Saying Farewell to David Graeber, Occupy Wall Street Activist, Anthropologist, Author

Many were stunned and heartbroken to learn of the death of David Graeber on Wednesday, September 2.  His death was confirmed by his wife, artist and writer, Nika Dubrovsky.  Graeber died in Venice; he was 59 years old.

Graeber came to national attention during the Occupy Wall Street uprising in 2011, when he spoke about the reasons and goals for the movement with such outlets as Democracy Now.  

A practicing anthropologist trained at the University of Chicago, David Graeber began his teaching career at Haverford College, in Haverford, Pennsylvania.  For a time, he taught at Yale, but ran afoul of the tenure committee and the culture of the university because, as he put it, of his activism and his working class background.  Given the culture of elite universities, this is certainly a believable suspicion.  At the time of his death, David was a professor at the London School of Economics and made his home in London.

For our purposes here at Junct Rebellion, and at The Homeless Adjunct, Graeber’s work on income inequality, the neoliberal takeover of society and the evils of debt were essential.

Published in 2011 Debt: The First 5000 Years, raised his public profile beyond the Occupy Movement, and established him as an important public intellectual.  In many interviews, he spoke about the ways that debt is always considered negotiable for those of wealth and power.  It’s only among the poor, he said, that debt is considered a “sacred duty.” Graeber envisioned a world where such hypocrisy no longer existed, where debt was not something close to a death sentence for many citizens.

Graeber’s 2013 book, The Democracy Project: A History, A Crisis, A Movement spoke of his time with the Occupy Movement, and his hopes for the ways the Occupy energy could continue to influence our visions of a new world. The Utopia of Rules came next, in 2015. And then, in 2018, the book which spoke truth to stupid, Bullshit Jobs: A Theory.  This book great out of a 2013 article of a similar title: “On the Phenomenon of Bullshit Jobs.” 

In an interview with The Guardian, Graeber spoke about the insanity of the kinds of meaningless jobs to which most people sacrifice themselves: “Huge swaths of people, in Europe and North America in particular, spend their entire working lives performing tasks they believe to be unnecessary. The moral and spiritual damage that comes from this situation is profound. It is a scar across our collective soul. Yet virtually no one talks about it.”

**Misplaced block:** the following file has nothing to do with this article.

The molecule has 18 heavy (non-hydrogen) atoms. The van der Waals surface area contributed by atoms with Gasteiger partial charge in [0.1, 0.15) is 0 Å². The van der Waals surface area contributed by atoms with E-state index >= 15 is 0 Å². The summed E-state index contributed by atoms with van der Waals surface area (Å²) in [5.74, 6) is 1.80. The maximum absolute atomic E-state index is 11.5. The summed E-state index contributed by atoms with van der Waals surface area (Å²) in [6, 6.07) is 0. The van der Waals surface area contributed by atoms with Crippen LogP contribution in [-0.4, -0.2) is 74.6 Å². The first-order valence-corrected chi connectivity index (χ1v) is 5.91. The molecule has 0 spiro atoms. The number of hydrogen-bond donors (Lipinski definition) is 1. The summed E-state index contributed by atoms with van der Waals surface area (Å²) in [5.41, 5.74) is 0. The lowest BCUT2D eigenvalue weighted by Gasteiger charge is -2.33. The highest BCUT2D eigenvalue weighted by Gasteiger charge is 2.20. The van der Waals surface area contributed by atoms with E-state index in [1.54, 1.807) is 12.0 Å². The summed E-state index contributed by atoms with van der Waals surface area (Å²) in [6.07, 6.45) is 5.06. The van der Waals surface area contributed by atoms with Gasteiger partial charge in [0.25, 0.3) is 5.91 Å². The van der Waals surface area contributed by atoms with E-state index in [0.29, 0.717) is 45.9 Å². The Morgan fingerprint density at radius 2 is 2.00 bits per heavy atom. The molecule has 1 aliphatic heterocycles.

David Graeber is credited for coining the phrase “We are the 99%.”  He has said that, while he suggested calling themselves “the 99%,” the phrase itself was the result of collective brainstorming.

Tributes are pouring in from many of the more left-wing publications, which is certainly to be expected.  The New Republic said that Graeber “changed the way we see money.”  But David is also receiving tribute from news organizations like CNN.

I think the best way to end this piece is to allow David Graeber to tell his remarkable story himself.

David Graeber gave voice to those our society denies voice or agency.  He spoke and wrote eloquently about the many ways in which the majority of people are failed by their governments.  He saw an inevitability to the breakdown of this society and its economic system since it has caused so much suffering for so long.  But he warned that something much worse could take its place if we, the people, didn’t work together creating, imagining, envisioning and building the society that we want.  I believe the best way to honor him is to heed his warning and take his advice, and get to work.

About junctrebellion

'Junct Rebellion was established to raise awareness of the corporate colonization that has taken over our U.S. universities, beginning in the 1980s and growing more and more dire with each decade. Our state universities used to be free, or very low-cost; they used to employ full-time faculty; they were run by faculty for the purpose of disseminating scholarship, to fellow academics and students and to society at large. Now, stratospheric tuitions and crippling student loan debt have been normalized, 80% of faculty across the country are hired on "adjunct" contracts, usually lasting one semester at a time. Classes are designed and overseen by administrators who have never taught. Administrators outnumber both faculty and students on most campuses across the U.S. In short, our academic system has been hijacked by for-profit "business models" and corporatist values. Education is a social good and should be seen, valued and supported as such. It is not a commodity. Our students are not sacrificial lambs. Our scholars are not untouchables, to be starved out of existence. Please join us in our efforts to restore high-quality academia to American society.
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